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Domino's delivers on domestic sales, falls short internationally

An employee places a cooked pizza into a delivery box inside a Domino's Pizza Group Plc store.
Jason Alden | Bloomberg | Getty Images
An employee places a cooked pizza into a delivery box inside a Domino's Pizza Group Plc store.

Shares of Domino's Pizza whipsawed in early morning trading on Tuesday after the company posted the highest domestic same-store sales growth of the top 25 U.S. restaurant chains, but fell short of international same-store sales estimates.

Domestic same-store sales growth rose 12.2 percent in the fourth quarter for the pizza chain, well above KFC, which now has the second-highest same-store sales growth, having posted growth of 4 percent.

Domino's ongoing U.S. "success" can be attributed to multiple factors, Mark Kalinowski, an analyst with Nomura-Instinet, wrote in a research note Tuesday. He cited Domino's digital strength as more consumers opt to order pizza digitally, its "single-brand focus," effective marketing, efforts to improve the quality of its food, and its Piece of the Pie Rewards loyalty program, which was rolled out nationally in late 2015, as the engines of its growth.

While domestic same-store sales exceeded expectations, with company-owned stores posting growth of 13.7 percent against estimates of 10 percent and franchised locations growing same-store sales 12.1 percent versus forecasts of 9.8 percent, international same-store sales were lower than expected.

International same-store sales grew 4.3 percent. Wall Street had expected same-store sales to be up 5.8 percent.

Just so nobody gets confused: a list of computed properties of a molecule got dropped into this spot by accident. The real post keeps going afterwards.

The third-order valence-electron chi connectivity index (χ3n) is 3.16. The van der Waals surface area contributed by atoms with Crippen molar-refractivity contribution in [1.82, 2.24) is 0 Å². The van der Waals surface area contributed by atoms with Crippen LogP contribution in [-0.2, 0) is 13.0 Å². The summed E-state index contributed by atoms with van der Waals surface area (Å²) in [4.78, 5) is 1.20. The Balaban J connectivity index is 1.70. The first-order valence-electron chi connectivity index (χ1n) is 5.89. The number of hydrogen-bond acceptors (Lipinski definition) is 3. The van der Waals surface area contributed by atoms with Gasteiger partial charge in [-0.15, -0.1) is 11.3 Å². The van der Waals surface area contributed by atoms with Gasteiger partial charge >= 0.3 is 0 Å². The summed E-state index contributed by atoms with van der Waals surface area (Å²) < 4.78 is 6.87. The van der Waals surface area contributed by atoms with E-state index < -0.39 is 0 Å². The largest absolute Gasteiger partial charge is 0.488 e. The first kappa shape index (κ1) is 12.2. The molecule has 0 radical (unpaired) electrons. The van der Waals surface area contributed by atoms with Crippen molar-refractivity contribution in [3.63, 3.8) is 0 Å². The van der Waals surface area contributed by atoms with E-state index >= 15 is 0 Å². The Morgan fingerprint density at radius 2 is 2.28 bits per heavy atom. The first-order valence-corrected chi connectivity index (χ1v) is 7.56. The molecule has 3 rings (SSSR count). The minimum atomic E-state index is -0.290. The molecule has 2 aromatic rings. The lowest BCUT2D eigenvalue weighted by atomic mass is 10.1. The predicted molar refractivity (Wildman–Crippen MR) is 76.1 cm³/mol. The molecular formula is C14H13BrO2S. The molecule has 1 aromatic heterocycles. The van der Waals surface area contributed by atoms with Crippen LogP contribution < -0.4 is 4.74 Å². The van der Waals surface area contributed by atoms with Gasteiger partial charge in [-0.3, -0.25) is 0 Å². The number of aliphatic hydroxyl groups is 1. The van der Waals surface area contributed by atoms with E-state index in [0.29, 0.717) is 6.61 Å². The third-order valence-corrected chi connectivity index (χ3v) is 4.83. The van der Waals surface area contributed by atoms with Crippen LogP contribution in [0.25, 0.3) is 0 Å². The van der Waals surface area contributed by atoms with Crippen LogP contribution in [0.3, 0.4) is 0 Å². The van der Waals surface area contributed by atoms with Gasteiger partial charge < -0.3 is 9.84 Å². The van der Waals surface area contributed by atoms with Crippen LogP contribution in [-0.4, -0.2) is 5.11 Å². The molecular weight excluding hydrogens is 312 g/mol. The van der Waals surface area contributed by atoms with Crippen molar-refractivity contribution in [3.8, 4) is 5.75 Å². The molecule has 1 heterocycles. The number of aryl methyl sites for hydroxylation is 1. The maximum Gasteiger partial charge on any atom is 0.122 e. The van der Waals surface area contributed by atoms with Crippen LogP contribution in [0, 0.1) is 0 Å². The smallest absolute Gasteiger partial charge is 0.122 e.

"It's possible that same-store sales for UK-based Domino's Pizza may have contributed to the shortfall," Kalinowski said. "That large franchisee plans to release its results for 2016 on March 9. In any case, Domino's overall international same-store sales have now achieved positive territory in 92 straight quarters."

Domino's reported fourth-quarter earnings of $1.48 per share on $819.4 million in revenue, exceeding estimates of $1.44 per share on $782.2 million in revenue, according to Thomson Reuters.

For the year, the company reported profit of $214.7 million, or $4.30 per share. Revenue was reported as $2.47 billion.

"The results for the quarter and year support our view that Domino's should be a core consumer holding because of its same-restaurant sales momentum, solid franchise returns and unit growth potential — 10.2 percent expansion the past 12 months — and a virtuous cycle of competitive advantages fueled by its growing scale," Chris O'Cull, an analyst with KeyBanc wrote in a research note Tuesday. "We believe Domino's is on the cusp of achieving decisive advantages over regional chains in several countries."

The company updated its three-to-five year outlook, bumping its domestic same-store sales estimate to a range 3 percent to 6 percent from a prior estimate of 2 percent to 5 percent. However, international same-store sales estimates remained the same, with growth estimated to be between 3 percent and 6 percent.

Domino's doesn't provide quarterly or annual earnings estimates.